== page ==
A similar mutation has been described by Muehlbauer and Konzak (6), in which the flowers had 8-10 pistils as “the staminate floral parts had differentiated into pistillate parts.” Although the photograph much resembles our phenotype, it was stated that “the number of floral petals remained unchanged,” while in our case they completely turned into sepals. Allelism tests have not been performed between our mutant and that of Muehlbauer and Konzak (6). We do not believe our mutant is an allele of cc (calyx carpellaris), another mutation seriously affecting the flower morphology, becaue cc was shown to be linked to R (7), while ours does not display linkage with this locus. In addition, the nature of abnormalities is quite different in these two mutations.
The genetic control of the floral organ development by a system of homeiotic genes has been well studied in Arabidopsis and Anthyrinum and was shown to be very similar in these distant taxa (for a review see ref. 2). In short, there are three general functions, A, B and C, expressed by corresponding homeiotic genes in a normal flower meristem in the four subsequent whorls providing, respectively, 1) sepals, 2) petals, 3) stamens, and 4) pistils. Function A is expressed in whorls 1 and 2, function C in whorls 3 and 4. These two functions replace each other. For instance, if a mutant lacks function A then function C is expressed in all the four whorls, and vice versa. The function B is expressed in whorls 2 and 3. Function A alone determines development of the primordia into sepals, a combination AB produces petals, the combination CB leads to stamens, and function C alone leads to pistils. If some functions are eliminated by mutations, the proper floral organs in the four whorls are replaced by organs of other types, in accordance with presence of the remaining functions.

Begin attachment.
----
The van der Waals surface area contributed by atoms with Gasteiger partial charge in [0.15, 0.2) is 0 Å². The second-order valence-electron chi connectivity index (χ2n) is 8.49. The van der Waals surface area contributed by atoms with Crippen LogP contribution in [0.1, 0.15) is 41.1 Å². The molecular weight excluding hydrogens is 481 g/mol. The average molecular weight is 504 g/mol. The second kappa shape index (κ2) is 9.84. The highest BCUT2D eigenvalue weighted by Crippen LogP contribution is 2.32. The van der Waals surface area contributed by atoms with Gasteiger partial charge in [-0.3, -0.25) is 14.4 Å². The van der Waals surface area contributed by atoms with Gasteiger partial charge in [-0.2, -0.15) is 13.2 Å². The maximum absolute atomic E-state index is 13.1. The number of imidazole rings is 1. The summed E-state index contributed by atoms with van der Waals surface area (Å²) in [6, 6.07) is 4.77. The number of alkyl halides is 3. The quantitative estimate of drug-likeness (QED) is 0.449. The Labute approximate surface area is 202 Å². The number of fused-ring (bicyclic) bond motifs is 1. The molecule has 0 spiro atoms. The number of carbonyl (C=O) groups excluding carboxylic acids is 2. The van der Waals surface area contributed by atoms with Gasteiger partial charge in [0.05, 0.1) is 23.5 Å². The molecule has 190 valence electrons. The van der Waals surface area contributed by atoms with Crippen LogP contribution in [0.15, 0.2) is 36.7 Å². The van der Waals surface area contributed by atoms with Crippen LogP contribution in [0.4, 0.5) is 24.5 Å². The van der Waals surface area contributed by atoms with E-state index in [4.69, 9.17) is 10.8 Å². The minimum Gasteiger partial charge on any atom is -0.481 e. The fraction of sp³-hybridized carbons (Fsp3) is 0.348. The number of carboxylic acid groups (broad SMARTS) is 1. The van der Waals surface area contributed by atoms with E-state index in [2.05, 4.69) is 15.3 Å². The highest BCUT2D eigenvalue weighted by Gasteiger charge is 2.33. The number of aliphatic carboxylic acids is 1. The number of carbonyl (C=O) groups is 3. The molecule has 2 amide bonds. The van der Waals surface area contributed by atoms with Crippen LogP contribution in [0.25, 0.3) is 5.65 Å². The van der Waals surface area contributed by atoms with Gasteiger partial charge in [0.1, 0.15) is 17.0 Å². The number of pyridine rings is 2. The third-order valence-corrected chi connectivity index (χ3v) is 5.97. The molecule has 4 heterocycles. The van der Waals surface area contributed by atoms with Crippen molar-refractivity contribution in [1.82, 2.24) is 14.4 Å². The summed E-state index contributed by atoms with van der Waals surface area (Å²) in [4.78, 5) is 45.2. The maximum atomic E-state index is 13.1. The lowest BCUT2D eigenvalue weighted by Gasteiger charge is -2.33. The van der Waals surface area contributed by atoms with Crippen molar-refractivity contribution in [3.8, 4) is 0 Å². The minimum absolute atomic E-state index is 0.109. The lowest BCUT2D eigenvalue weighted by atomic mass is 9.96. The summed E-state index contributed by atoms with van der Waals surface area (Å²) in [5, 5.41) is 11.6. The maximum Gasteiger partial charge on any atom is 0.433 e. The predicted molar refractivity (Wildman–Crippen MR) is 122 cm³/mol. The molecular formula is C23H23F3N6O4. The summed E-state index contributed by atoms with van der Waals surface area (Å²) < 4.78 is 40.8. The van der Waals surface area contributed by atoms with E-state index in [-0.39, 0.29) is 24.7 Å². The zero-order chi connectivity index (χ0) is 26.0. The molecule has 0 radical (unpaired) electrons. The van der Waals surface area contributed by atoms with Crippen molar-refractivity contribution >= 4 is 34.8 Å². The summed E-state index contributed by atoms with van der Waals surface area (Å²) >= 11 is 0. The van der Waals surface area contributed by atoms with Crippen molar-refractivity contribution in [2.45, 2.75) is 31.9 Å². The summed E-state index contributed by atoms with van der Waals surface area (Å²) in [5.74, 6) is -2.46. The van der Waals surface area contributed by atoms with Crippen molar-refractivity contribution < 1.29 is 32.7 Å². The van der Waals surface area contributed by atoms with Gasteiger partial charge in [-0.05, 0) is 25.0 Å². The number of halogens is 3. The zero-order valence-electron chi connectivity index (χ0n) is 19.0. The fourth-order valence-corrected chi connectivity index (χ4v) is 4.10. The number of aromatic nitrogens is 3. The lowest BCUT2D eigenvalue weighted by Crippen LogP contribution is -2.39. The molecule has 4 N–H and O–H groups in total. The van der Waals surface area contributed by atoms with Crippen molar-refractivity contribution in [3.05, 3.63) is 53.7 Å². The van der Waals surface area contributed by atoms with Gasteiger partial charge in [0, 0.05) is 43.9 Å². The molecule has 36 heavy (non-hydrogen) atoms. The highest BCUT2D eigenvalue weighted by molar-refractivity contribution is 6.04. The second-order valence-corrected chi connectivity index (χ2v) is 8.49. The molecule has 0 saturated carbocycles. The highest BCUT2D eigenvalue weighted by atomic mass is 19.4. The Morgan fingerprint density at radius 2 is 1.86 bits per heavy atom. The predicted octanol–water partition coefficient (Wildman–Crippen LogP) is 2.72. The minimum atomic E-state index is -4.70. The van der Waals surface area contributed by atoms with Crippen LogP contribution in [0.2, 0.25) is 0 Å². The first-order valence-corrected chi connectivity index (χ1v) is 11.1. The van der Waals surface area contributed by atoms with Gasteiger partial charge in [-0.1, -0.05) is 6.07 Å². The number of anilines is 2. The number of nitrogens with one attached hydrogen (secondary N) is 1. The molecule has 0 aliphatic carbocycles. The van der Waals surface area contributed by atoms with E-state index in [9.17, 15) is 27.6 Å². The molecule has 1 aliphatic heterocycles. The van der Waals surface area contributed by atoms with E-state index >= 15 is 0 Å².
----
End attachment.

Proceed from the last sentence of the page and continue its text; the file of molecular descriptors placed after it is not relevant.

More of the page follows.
There are a number of mutations in pea that have significant effects on the flower structure (1), but so far only one fits the Arabidopsis model. This mutant is cc, described by Gottschalk (4), which causes a reduction of the corolla and turns sepals into pistil-like structures. This mutation appears to eliminate function A. Hence, in the four whorls the following functions are expressed: C, CB, CB, C, resulting in whorl 1 developing the same organs as whorl 4 (pistils) and whorl 2 developing the same organs as whorl 3 (stamens). This pea mutation may correspond to the mutations ovu in Antirrhinum and ap2 in Arabidopsis (2).
The mutation described in the present communication appears to switch off function B, making whorl 2 identical to whorl 1 (function A, sepals) and whorl 3 the same as whorl 4 (function C, pistils). The change of identity of whorl 3 is not complete in this mutant, as some structures resemble stamen filaments or remain normal stamens in some cases. Perhaps function B is not completely eliminated in this whorl. In any case, our mutation may correspond to the mutations def, glo or sep in Antirrhinum and pi or ap3 in Arabidopsis (2). The identification of this mutation as well as calyx carpellaris in pea suggests that the pattern of genetic control of floral morphogenesis in the Fabaceae is principally the same as it is in quite distant families such as Scrophulariaceae and Brassicaceae.
Acknowledgement: This work was partly supported by the Russian State Program, “Russian Fund for Fundamental Research.”